Byron_Serei SigloXIX_GrandPoemasWednesday I decided to celebrate the end of the holiday shortened week with a Byron Serie Siglo XIX Grand Poemas, a 6″ x 56 toro, with undisclosed filler, wrapper and binder. These are made in Costa Rica (Same factory as MBombay and Vegas de Santiago I believe), under the watchful eye of Nelson Alphonso. Some of come in cool Humiditubes, like the Atabay line from the same company, but this was a sample/gift from David Garofalo, who distributes the company’s cigars. I can see why smokers like Dave, who likes milder cigars, loves these and puts them at the top of their all-time favorite lists. It’s absolutely perfectly constructed, in every way. Burn is straight as an arrow, draw is ideal, and it’s got a very pleasing flavor in the medium bodied range. Obviously every detail was attended to in the making of these cigars, and the quality shows, and it should since it’s not a cheap date. Personally, there are quite a few cigars I consider expensive that I’d buy two or three of before buying one of these, but it’s a special cigar, for sure, and I’m very glad for the opportunity to have smoked them. There are three series in this line, the XIX, XX and XXI, and the significance is that the XXI (19) is how they imagine the cigar was blended in the 1800s, when the Byron brand originated, with the XX symbolizing the 1900s and the XXI the 2000s. Who’s to argue?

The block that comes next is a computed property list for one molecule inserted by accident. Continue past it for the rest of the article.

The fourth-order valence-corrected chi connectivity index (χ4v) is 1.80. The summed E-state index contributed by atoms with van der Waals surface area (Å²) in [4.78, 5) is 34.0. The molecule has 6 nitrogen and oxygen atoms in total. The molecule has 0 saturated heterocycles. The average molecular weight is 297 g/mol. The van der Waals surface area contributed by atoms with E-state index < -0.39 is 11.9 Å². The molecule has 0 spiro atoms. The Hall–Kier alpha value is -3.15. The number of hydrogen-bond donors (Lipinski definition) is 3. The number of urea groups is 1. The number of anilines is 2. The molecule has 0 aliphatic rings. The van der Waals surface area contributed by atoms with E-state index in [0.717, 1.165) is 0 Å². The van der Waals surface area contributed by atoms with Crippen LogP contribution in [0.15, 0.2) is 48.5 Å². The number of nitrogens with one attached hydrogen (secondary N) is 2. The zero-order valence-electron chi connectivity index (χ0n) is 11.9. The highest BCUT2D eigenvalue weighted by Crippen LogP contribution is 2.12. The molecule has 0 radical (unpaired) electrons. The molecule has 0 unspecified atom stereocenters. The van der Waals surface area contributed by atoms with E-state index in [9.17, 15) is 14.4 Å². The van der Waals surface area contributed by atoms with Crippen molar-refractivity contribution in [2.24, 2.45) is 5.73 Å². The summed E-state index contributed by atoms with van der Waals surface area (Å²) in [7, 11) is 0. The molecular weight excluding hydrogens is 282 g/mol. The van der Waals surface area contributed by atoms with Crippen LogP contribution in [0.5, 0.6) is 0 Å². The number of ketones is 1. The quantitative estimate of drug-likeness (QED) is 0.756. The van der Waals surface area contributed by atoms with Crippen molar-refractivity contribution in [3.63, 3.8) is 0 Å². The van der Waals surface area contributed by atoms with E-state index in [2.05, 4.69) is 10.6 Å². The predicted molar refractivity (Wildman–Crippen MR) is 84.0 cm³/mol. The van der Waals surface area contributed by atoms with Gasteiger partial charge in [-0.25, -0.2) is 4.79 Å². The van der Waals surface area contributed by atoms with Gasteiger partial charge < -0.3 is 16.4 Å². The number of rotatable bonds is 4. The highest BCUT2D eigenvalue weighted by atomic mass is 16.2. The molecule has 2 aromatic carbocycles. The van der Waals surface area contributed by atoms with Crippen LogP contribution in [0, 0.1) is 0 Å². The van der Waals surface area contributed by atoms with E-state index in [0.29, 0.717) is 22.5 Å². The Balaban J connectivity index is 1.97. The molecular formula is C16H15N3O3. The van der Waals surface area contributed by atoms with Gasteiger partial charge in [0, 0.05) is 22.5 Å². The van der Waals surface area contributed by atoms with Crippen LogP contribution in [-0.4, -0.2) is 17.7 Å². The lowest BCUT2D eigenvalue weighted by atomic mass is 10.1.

Cohiba_SigloIIIAfter a delicious and satisfying Turkey dinner on Thursday, I was rummaging through one of the humidors when I came across a Cohiba Siglo III in a yellow cardboard box which was a gift from a friend several years ago. It seemed like the right time to smoke this, and I haven’t smoked a great many Cuban Cohibas in the past.  I had no idea the age of this cigar prior to it being in my possession, which can be an issue with Cuban cigars, but I considered the source, and figured it was ready to go. 20 years ago Cuban cigars were considered very strong, but I think they are more on  the mild side now. Back in 1999 I went to a cigar breakfast in Vegas where Bolivar Belicosos Finos were the featured cigar kind of as an irony, as that cigar was one of the strongest cigars out there at the time.  This Cohiba reminded me of the Byron in a way, it was mild, subtle and sophisticated. The cigar was a nice size too, 6.10″ x 42 and burned well. I think it was a great way to end the day.  I am certainly thankful that one of the harder decisions I have to make is what cigar to smoke.